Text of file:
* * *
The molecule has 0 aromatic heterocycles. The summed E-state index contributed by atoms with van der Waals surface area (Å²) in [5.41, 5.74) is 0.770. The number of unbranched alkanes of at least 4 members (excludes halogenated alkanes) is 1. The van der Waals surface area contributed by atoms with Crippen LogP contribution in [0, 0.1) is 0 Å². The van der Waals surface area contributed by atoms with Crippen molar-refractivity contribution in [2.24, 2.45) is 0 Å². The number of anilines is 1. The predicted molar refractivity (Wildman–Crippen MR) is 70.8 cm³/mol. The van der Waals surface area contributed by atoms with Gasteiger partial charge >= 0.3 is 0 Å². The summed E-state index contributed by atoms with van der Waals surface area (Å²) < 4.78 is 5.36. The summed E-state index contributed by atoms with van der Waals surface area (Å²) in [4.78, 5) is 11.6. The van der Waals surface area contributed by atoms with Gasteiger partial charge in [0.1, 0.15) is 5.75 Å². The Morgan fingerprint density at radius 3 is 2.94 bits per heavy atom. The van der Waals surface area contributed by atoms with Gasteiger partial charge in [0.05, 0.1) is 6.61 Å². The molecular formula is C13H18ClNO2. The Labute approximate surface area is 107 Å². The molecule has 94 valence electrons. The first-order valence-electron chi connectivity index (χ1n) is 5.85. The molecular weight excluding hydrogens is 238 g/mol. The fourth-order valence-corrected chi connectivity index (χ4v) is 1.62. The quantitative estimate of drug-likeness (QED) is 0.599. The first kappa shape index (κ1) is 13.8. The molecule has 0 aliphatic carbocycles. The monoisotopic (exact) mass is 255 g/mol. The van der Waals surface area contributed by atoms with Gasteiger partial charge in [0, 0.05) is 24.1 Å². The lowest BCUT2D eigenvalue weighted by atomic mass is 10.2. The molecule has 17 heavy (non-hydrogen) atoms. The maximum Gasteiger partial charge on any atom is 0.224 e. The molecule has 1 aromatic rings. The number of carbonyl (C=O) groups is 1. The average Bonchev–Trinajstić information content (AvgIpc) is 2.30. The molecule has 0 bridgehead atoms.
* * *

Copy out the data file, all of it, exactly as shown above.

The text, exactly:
The molecule has 0 aromatic heterocycles. The summed E-state index contributed by atoms with van der Waals surface area (Å²) in [5.41, 5.74) is 0.770. The number of unbranched alkanes of at least 4 members (excludes halogenated alkanes) is 1. The van der Waals surface area contributed by atoms with Crippen LogP contribution in [0, 0.1) is 0 Å². The van der Waals surface area contributed by atoms with Crippen molar-refractivity contribution in [2.24, 2.45) is 0 Å². The number of anilines is 1. The predicted molar refractivity (Wildman–Crippen MR) is 70.8 cm³/mol. The van der Waals surface area contributed by atoms with Gasteiger partial charge >= 0.3 is 0 Å². The summed E-state index contributed by atoms with van der Waals surface area (Å²) < 4.78 is 5.36. The summed E-state index contributed by atoms with van der Waals surface area (Å²) in [4.78, 5) is 11.6. The van der Waals surface area contributed by atoms with Gasteiger partial charge in [0.1, 0.15) is 5.75 Å². The Morgan fingerprint density at radius 3 is 2.94 bits per heavy atom. The van der Waals surface area contributed by atoms with Gasteiger partial charge in [0.05, 0.1) is 6.61 Å². The molecular formula is C13H18ClNO2. The Labute approximate surface area is 107 Å². The molecule has 94 valence electrons. The first-order valence-electron chi connectivity index (χ1n) is 5.85. The molecular weight excluding hydrogens is 238 g/mol. The fourth-order valence-corrected chi connectivity index (χ4v) is 1.62. The quantitative estimate of drug-likeness (QED) is 0.599. The first kappa shape index (κ1) is 13.8. The molecule has 0 aliphatic carbocycles. The monoisotopic (exact) mass is 255 g/mol. The van der Waals surface area contributed by atoms with Gasteiger partial charge in [0, 0.05) is 24.1 Å². The lowest BCUT2D eigenvalue weighted by atomic mass is 10.2. The molecule has 17 heavy (non-hydrogen) atoms. The maximum Gasteiger partial charge on any atom is 0.224 e. The molecule has 1 aromatic rings. The number of carbonyl (C=O) groups is 1. The average Bonchev–Trinajstić information content (AvgIpc) is 2.30. The molecule has 0 bridgehead atoms.